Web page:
“Con­sid­er­ing the fact that the re­cently pre­sented coali­tion agree­ment con­tains eight short points of two lines each ded­i­cated to in­cor­po­rat­ing in­ter­na­tional cor­po­rate law stan­dards into the Ukrainian leg­isla­tive sys­tem, I don’t think they re­ally care about it,” Popko says. “Six out of seven mem­bers of Na­tional Se­cu­ri­ties Com­mis­sion fall un­der the lus­tra­tion law. Ap­point­ing new mem­bers is the pres­i­dent’s task, so I doubt that changes will take place fast, be­cause he must keep his head in other more ur­gent mat­ters in the cur­rent sit­u­a­tion.”

Popko also be­lieves “sell-out” and “squeeze-out” clauses to pro­tect mi­nor­ity and ma­jor­ity share­hold­ers rights are a must. He ar­gues that the right to ap­point an in­de­pen­dent ex­ec­u­tive direc­tor and set a quota for mi­nor­ity share­hold­ers’ rep­re­sen­ta­tives in a com­pany’s su­per­vi­sory board should also be im­ple­mented in Ukraine’s cor­po­rate law.

Yaroslav Sverdlichenko, the head of cor­po­rate prac­tice at OMP, be­lieves that changes are un­likely to take place in the next six months. He says the rea­son for the slow progress is partly be­cause of long ne­go­ti­a­tions among in­vestors, par­lia­ment and the min­istries.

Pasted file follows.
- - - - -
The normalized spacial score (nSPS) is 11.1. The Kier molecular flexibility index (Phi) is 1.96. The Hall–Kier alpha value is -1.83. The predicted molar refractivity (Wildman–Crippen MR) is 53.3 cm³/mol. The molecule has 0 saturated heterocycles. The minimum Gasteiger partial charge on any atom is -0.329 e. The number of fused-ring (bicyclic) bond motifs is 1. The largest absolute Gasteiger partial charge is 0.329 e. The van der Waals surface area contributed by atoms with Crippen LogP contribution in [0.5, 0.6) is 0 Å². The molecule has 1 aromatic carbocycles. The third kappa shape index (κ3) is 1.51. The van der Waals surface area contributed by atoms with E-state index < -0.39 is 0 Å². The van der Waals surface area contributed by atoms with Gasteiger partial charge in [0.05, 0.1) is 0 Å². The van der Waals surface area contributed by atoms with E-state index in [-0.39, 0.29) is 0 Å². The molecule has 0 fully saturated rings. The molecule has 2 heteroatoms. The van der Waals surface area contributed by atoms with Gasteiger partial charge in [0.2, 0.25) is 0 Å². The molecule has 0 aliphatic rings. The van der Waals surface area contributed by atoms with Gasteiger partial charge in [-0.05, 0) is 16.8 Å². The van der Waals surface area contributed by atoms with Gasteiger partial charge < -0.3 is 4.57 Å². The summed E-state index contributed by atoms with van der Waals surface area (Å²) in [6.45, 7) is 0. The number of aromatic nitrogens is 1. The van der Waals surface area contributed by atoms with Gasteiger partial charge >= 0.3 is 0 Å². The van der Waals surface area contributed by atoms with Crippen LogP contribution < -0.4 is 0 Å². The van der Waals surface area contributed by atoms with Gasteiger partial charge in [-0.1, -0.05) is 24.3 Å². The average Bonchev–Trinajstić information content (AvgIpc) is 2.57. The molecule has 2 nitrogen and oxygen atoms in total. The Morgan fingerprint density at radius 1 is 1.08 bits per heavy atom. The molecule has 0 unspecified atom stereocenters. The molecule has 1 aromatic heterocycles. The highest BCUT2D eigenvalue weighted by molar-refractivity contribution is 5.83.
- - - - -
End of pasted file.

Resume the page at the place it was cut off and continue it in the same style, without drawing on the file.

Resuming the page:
How­ever, Sverdlichenko re­mained cau­tiously op­ti­mistic that Dmytro Shymkiv, for­mer chief ex­ec­u­tive of­fi­cer of Mi­crosoft Ukraine and now deputy head off the Pres­i­dent Pres­i­dent’ss Ad­min­is­tra­tion, to­gether with many fresh par­lia­mentnt mem­bers, may even­tu­ally be able to push through the nec­es­sary leg­isla­tivesla­tive changes.

“Con­sid­er­ingg that the Pres­i­dent’s Ad­min­is­tra­tion n has joined the re­form process with Dmytro tro Shymkiv head­ing it, there is hope,” he said.

A key item on their agenda, ac­cord­ing to Sverdlichenko,ko, should be a reg­u­la­tion for buy­ing g and sell­ing cur­rency: “In­vestors must st have a clear idea of how to bring in n and with­draw in­vest­ments from maa coun­try. In terms of re­cent Na­tional Bank re­stric­tions, it is hard to freely buy and sell cur­rency at a real mar­ket rate.”

Dmytro Fe­doruk, cor­po­rate prac­tice ad­viser at Clif­ford Chance Ukraine, agrees that weak rule of law, non-trans­par­ent courts and cor­rup­tion are the key prob­lems. How­ever, he says re­stric­tions of in­vestors’ abil­ity to repa­tri­ate prof­its, the prohibition on use of for­eign law for share­hold­ers’ agree­ments, the dif­fi­culty in pro­tect­ing in­tel­lec­tual prop­erty rights and em­ploy­ment law is­sues are also re­lated con­cerns.

Anti-share di­lu­tion pro­vi­sions also have to be granted. Ac­cord­ing to Fe­doruk, there have been cases when share­hold­ers weren’t no­ti­fied of a share sub­scrip­tion. Their shareholding was di­luted with­out their knowl­edge. “Th­ese is­sues are much more fun­da­men­tal and they can­not be fixed sim­ply by mak­ing changes to law. Ob­vi­ously a deep cul­tural change and strong po­lit­i­cal will are re­quired to deal with them,” Fe­doruk says.

The Ukrainian Ven­ture Cap­i­tal and Pri­vate Eq­uity As­so­ci­a­tion is “ded­i­cated to at­tract­ing in­vestors and cre­at­ing one of the best in­vest­ment cli­mates.” The group has its work cut out as the na­tion’s cur­rency sinks and in­vestors shy away from Ukraine’s cor­rup­tion.